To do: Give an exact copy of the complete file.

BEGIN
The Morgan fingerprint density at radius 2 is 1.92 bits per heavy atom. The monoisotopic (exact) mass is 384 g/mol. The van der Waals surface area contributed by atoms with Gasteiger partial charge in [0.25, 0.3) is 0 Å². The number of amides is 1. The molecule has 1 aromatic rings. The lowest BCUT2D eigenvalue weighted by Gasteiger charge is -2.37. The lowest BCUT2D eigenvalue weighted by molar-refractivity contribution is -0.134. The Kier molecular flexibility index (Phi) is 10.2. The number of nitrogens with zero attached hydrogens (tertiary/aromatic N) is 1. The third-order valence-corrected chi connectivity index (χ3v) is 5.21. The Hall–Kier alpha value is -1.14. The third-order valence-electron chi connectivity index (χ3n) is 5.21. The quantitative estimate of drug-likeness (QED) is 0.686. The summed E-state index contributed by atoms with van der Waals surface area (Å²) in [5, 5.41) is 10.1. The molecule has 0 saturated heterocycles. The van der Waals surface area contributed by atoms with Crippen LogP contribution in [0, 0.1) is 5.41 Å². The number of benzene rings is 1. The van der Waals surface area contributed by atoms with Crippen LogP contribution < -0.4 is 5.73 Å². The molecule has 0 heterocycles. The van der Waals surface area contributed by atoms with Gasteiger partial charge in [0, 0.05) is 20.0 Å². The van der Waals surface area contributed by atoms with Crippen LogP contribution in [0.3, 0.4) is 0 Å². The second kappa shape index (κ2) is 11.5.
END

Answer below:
The Morgan fingerprint density at radius 2 is 1.92 bits per heavy atom. The monoisotopic (exact) mass is 384 g/mol. The van der Waals surface area contributed by atoms with Gasteiger partial charge in [0.25, 0.3) is 0 Å². The number of amides is 1. The molecule has 1 aromatic rings. The lowest BCUT2D eigenvalue weighted by Gasteiger charge is -2.37. The lowest BCUT2D eigenvalue weighted by molar-refractivity contribution is -0.134. The Kier molecular flexibility index (Phi) is 10.2. The number of nitrogens with zero attached hydrogens (tertiary/aromatic N) is 1. The third-order valence-corrected chi connectivity index (χ3v) is 5.21. The Hall–Kier alpha value is -1.14. The third-order valence-electron chi connectivity index (χ3n) is 5.21. The quantitative estimate of drug-likeness (QED) is 0.686. The summed E-state index contributed by atoms with van der Waals surface area (Å²) in [5, 5.41) is 10.1. The molecule has 0 saturated heterocycles. The van der Waals surface area contributed by atoms with Crippen LogP contribution in [0, 0.1) is 5.41 Å². The number of benzene rings is 1. The van der Waals surface area contributed by atoms with Crippen LogP contribution < -0.4 is 5.73 Å². The molecule has 0 heterocycles. The van der Waals surface area contributed by atoms with Gasteiger partial charge in [0, 0.05) is 20.0 Å². The van der Waals surface area contributed by atoms with Crippen LogP contribution in [0.3, 0.4) is 0 Å². The second kappa shape index (κ2) is 11.5.